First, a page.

This is what we’ve needed as much as oxygen and water, a sports tremor to thrill and unite us, a rush of joy that reminds America of its functioning pulse and heartbeat. Haven’t we had our fill of the pandemic, politics and pap? Just keep rewinding Jalen Suggs’ soul-stirring moment in time — dribble, dribble, dribble, stop, soar, pop, lean, bank off the glass, stand atop the sideline table as Bill Raftery shrieks, “Major onions!” — and let it whisk you into a Monday night that must be reserved for your pleasure wherever you are.
Watching Gonzaga plunder through college basketball, without a challenge, was no fun. Watching UCLA engage in ass-backwards role reversal — an 11-time national champion nearly executing an epic upset over what is still, at its core, a modest Jesuit program from Spokane, Wash. — was the universal ripple not felt in sports during our year in COVID captivity. Tom Brady, LeBron James, the Dodgers, Dustin Johnson, Naomi Osaka — all produced inspirational but predictable triumphs amid unprecedented challenges that should favor the proven and privileged. Those victories didn’t move us as one.
When Suggs finished a dazzling personal showcase with his buzzer-beater from 40 feet, the meaning extended far beyond another Gonzaga victory and a place beside Baylor in a richly compelling title game. It gave 2021 an all-time story to replay for decades, arguably the sport’s greatest finish ever, a viral visual to rip through the mutating variants and gift us something glorious to discuss beyond racial hatred and continuing exposure risks. Yes, it kept alive the Zags’ bid for the first perfect season in 45 years. Yes, it validated Suggs’ hype as a top-three NBA draft pick and all the recent stories about his close friendship with UConn’s Paige Bueckers, perhaps the best women’s player of her generation. Yes, it showed Gonzaga could survive an overtime minefield against the street-brawling Bruins, as created by Mick Cronin, a feisty S.O.B. by way of Cincinnati and a coach even Bill Walton can love.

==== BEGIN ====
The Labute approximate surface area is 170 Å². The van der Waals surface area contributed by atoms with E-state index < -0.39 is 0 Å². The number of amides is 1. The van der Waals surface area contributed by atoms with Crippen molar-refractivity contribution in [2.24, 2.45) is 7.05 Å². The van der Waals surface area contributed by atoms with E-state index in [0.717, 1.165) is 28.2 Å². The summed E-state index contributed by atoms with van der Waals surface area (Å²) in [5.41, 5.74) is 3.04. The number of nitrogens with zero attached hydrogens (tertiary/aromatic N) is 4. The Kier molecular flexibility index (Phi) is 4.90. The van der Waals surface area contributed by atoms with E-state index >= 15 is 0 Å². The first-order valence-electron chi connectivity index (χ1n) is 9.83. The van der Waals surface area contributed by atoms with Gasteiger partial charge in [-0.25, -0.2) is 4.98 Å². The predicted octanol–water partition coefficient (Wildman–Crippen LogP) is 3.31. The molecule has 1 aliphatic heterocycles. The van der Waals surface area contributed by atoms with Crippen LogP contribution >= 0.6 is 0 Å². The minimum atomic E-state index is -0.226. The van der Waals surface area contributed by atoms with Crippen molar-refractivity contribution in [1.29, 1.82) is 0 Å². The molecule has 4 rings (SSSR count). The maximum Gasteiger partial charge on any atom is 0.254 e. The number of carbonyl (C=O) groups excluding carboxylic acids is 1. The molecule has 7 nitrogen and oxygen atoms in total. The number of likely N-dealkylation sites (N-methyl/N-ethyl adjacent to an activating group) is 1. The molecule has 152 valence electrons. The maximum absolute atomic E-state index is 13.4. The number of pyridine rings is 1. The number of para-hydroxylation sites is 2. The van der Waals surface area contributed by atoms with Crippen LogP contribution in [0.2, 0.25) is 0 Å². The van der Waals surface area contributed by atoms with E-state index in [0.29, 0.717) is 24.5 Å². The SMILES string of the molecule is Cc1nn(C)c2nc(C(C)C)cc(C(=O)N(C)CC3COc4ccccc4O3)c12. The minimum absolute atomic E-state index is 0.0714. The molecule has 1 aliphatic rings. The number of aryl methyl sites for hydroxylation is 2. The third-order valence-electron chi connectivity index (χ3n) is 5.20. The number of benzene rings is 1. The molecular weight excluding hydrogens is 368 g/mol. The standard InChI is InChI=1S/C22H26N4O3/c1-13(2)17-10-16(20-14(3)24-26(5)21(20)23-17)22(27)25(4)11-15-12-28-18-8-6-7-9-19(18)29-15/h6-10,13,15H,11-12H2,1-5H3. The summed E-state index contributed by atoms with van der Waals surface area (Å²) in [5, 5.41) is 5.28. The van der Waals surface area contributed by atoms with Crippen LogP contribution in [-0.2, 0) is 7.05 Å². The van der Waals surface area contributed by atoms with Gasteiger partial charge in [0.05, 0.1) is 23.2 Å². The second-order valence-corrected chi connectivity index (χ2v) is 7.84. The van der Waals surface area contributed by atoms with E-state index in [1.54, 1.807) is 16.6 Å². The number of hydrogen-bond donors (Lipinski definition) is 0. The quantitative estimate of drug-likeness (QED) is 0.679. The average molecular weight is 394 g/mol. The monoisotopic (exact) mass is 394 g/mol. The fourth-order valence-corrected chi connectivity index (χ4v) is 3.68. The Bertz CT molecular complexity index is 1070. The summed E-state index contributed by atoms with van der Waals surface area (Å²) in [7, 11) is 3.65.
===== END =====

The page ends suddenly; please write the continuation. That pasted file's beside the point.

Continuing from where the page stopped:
But, tell me, when was the last time any of us sat by a technological device, linear or streaming, and went “AHHHHHHHHHHHHHHHHHH!!!” And funny how the outburst didn’t have to involve an allegiance to a team or a wager placed before the game. This was sports at its iconic purest, in an era when leagues and broadcast networks want to stench it up with gambling overload, at a time when the NCAA continues to argue in the country’s highest court that players such as Suggs — who perpetuate the tournament’s memory-factory charm and keep putting $1 billion a year into the bank accounts of the NCAA and college programs — aren’t paid a penny.
Think Suggs cared about any of that dissonance? Watch the video. He was so convinced the shot was going in, he began to wander toward the sideline table, by some karmatic pull, before the ball bounced off the backboard and through the cylinder. This was his childhood dream taking shape, the one that had him leaping on a platform and celebrating such a shot just as Kobe Bryant and Dwyane Wade had done. Lucas Oil Stadium still was populated by more cardboard cutouts than human beings, but Suggs knew tens of millions were watching. He was introducing himself to a sports world that only knew him vaguely, as the combo guard from Minnesota who rejected a chance to play quarterback at Ohio State to devote his one and only collegiate season to Gonzaga, the upstart-turned-blueblood.
“I’ve always wanted to run up on the table like Kobe and D-Wade and go like that, and that’s the first thing I did,” Suggs said. “Man, that is something that you practice on your mini-hoop as a kid or in the gym just messing around. And to be able to do that, it’s crazy.
“I mean, it was nuts. And I still can’t speak. I have so many things going on in my head. I just can’t believe that happened. I don’t think it’s really going to hit me until I wake up tomorrow.”
He woke up. The shot really did happen, which surprised no one in the triumphant bob-and-weave of teammates celebrating with Suggs. “I knew it was going in. He’s got that magical aura,” said his coach, Mark Few. “Jalen makes those in practice all the time, last-second shots. I felt pretty good. I was staring right at it. And I said, `It’s in.’ And it was.”